Eights have a practiced sense of how power is used. Every organization should have an Eight as ombudsman – one who makes sure things are run fairly. When Eights see injustice, they are the first to have boots on the ground doing something about it. Eights are warriors at heart and if you need help, you can’t do better than an Eight. These are the people in the community (church, town, league or state) who are active, vocal and effective.
Inertia is the usual translation of the original Latin term acedia and it is helpful to see the high side of style Nine. Inertia technically is a physics term that states “a body in motion tends to stay in motion; a body still stands to remain still.”
Style Nines have a sense of the importance of persistence. Once they focus and decide to do something, they follow through admirably. Here’s an example of our most famous style Nine.
During his prime-time news conference President Obama said, “That whole philosophy of persistence, by the way, is one that I’m going to be emphasizing again and again in the months and years to come as long as I’m in this office. I’m a big believer in persistence.”
He amply demonstrated his “philosophy of persistence” in responding to many of the 13 questions from the pre-selected group of White House reporters with the refrain that reforming health care, energy policy and education, and adopting his $3.6 trillion budget, will save America from economic disaster.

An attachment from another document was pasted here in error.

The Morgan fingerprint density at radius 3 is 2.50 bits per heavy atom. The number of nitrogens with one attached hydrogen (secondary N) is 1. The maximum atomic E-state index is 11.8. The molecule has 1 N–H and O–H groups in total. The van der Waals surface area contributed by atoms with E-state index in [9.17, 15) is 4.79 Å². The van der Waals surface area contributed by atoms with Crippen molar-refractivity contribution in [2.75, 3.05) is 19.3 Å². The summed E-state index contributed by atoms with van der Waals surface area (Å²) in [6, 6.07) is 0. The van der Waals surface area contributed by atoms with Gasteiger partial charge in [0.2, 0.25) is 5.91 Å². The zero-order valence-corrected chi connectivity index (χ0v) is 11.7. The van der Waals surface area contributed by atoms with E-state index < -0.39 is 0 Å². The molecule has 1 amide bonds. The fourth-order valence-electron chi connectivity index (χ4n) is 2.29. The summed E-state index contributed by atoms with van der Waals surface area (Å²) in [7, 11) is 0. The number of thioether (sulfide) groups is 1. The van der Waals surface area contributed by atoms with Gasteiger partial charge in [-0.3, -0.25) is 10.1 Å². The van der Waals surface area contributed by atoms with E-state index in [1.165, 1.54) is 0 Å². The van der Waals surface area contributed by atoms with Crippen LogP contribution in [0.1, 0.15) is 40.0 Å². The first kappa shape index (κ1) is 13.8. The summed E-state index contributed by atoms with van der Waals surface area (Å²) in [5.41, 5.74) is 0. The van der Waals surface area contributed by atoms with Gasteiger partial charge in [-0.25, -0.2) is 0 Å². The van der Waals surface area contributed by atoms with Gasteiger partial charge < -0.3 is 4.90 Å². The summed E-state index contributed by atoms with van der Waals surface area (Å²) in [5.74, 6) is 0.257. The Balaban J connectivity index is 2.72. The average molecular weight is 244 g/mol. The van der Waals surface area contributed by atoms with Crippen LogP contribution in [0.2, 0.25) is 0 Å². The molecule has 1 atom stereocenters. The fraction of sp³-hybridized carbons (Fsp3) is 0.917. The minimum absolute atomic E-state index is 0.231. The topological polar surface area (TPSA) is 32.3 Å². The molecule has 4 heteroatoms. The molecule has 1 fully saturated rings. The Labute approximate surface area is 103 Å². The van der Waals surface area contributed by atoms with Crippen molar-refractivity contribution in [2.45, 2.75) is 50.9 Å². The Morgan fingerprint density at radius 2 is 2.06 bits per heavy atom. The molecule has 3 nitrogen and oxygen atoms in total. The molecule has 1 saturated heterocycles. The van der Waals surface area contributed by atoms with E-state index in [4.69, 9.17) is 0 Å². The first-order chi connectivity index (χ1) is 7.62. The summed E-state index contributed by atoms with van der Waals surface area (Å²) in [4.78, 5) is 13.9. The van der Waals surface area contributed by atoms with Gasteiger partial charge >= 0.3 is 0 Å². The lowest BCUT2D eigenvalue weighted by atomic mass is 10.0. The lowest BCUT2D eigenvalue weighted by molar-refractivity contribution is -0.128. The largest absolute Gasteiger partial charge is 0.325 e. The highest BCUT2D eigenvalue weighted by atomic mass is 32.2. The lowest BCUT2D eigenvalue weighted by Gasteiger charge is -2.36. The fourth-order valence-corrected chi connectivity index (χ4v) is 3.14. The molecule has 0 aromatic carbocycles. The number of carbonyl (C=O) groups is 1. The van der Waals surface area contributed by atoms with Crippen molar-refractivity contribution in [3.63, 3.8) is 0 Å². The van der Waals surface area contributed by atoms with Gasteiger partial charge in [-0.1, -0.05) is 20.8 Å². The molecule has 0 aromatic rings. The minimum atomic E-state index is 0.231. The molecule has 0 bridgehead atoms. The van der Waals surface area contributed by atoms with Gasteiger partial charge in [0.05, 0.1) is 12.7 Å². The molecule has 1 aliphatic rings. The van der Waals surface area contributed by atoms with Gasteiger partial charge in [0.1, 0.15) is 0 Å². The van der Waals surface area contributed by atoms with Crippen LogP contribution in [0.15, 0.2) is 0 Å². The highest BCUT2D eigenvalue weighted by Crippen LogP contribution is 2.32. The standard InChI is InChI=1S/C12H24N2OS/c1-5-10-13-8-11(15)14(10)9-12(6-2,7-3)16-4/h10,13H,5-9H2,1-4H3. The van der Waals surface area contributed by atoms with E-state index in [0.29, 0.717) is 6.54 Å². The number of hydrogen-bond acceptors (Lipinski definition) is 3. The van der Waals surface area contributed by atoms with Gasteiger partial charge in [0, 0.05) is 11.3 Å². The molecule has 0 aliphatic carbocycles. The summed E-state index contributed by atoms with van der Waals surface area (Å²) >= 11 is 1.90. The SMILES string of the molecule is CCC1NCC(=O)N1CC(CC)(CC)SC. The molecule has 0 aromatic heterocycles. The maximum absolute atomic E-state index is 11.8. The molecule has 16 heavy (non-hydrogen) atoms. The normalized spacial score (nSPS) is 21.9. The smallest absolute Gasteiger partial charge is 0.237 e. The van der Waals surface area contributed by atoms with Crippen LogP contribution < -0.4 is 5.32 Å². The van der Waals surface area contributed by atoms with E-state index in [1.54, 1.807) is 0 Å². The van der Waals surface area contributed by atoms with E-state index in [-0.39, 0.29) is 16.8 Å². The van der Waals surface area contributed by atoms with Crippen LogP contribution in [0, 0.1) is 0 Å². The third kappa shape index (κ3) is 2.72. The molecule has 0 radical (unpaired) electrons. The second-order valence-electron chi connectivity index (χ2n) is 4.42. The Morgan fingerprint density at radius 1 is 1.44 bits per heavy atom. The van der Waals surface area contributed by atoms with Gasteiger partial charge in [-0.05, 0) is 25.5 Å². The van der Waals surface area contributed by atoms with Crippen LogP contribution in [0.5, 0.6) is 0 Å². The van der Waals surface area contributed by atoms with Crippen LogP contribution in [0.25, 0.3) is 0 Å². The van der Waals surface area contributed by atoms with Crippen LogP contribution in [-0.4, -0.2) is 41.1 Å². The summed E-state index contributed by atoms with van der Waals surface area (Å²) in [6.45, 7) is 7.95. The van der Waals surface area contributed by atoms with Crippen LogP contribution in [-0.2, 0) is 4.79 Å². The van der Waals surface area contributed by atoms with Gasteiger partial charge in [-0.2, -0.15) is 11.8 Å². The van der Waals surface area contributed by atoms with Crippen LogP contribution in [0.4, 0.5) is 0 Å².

The Genius in All of Us by David Shenk breaks down the black and white thinking about nature/nurture. He insists that intelligence is not a talent (a genetic endowment), but a process.
So is our Enneagram style. It is an ability we have honed over the years. Every Enneagram style is a focus of attention — all the books agree. There is nothing like focus coupled with practice to get better at something.
So I’m going to take a look at the talent of each Enneagram style. Let’s start with style One. Ones are critics. They are often called perfectionists because until something is perfect, they find fault with it. So let’s call the talent of style one a flair for quality, a talent for insisting on excellence in themselves and others. A healthy one has a substratum of anger, an anger that things are not as good as they could be.
To see an example of channeled anger’s success, go drive a Honda or a Toyota. W. Edwards Demming, an outstanding manufacturing consultant, left the U.S. and went to Japan to teach them how to make better cars (the early Japanese cards were dreadful). His remarkable success gave us slogans like “Zero Defects” and techniques like “Quality Circles.” My rural postmaster delivers mail on a country route. Her Honda has 500,000 miles and zero defects.